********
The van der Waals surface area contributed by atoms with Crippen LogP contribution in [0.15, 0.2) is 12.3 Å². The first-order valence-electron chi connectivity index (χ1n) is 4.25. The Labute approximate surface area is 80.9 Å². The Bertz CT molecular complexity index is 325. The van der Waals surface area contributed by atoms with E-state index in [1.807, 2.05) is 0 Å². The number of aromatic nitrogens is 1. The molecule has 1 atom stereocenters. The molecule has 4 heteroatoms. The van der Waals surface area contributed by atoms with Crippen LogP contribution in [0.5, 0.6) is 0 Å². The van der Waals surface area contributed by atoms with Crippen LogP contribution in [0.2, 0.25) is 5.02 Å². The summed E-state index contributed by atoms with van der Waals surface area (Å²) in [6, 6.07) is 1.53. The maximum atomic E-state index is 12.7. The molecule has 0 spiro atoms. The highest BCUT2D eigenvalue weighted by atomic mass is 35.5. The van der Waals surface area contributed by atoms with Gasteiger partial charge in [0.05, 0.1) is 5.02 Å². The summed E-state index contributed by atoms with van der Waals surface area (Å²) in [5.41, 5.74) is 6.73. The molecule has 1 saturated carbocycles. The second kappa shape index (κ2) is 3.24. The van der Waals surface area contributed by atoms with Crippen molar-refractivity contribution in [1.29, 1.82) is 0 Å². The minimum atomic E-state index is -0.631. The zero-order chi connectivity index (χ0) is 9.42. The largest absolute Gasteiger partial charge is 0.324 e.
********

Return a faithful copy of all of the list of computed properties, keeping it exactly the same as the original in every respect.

The van der Waals surface area contributed by atoms with Crippen LogP contribution in [0.15, 0.2) is 12.3 Å². The first-order valence-electron chi connectivity index (χ1n) is 4.25. The Labute approximate surface area is 80.9 Å². The Bertz CT molecular complexity index is 325. The van der Waals surface area contributed by atoms with E-state index in [1.807, 2.05) is 0 Å². The number of aromatic nitrogens is 1. The molecule has 1 atom stereocenters. The molecule has 4 heteroatoms. The van der Waals surface area contributed by atoms with Crippen LogP contribution in [0.5, 0.6) is 0 Å². The van der Waals surface area contributed by atoms with Crippen LogP contribution in [0.2, 0.25) is 5.02 Å². The summed E-state index contributed by atoms with van der Waals surface area (Å²) in [6, 6.07) is 1.53. The maximum atomic E-state index is 12.7. The molecule has 0 spiro atoms. The highest BCUT2D eigenvalue weighted by atomic mass is 35.5. The van der Waals surface area contributed by atoms with Gasteiger partial charge in [0.05, 0.1) is 5.02 Å². The summed E-state index contributed by atoms with van der Waals surface area (Å²) in [5.41, 5.74) is 6.73. The molecule has 1 saturated carbocycles. The second kappa shape index (κ2) is 3.24. The van der Waals surface area contributed by atoms with Crippen molar-refractivity contribution in [1.29, 1.82) is 0 Å². The minimum atomic E-state index is -0.631. The zero-order chi connectivity index (χ0) is 9.42. The largest absolute Gasteiger partial charge is 0.324 e.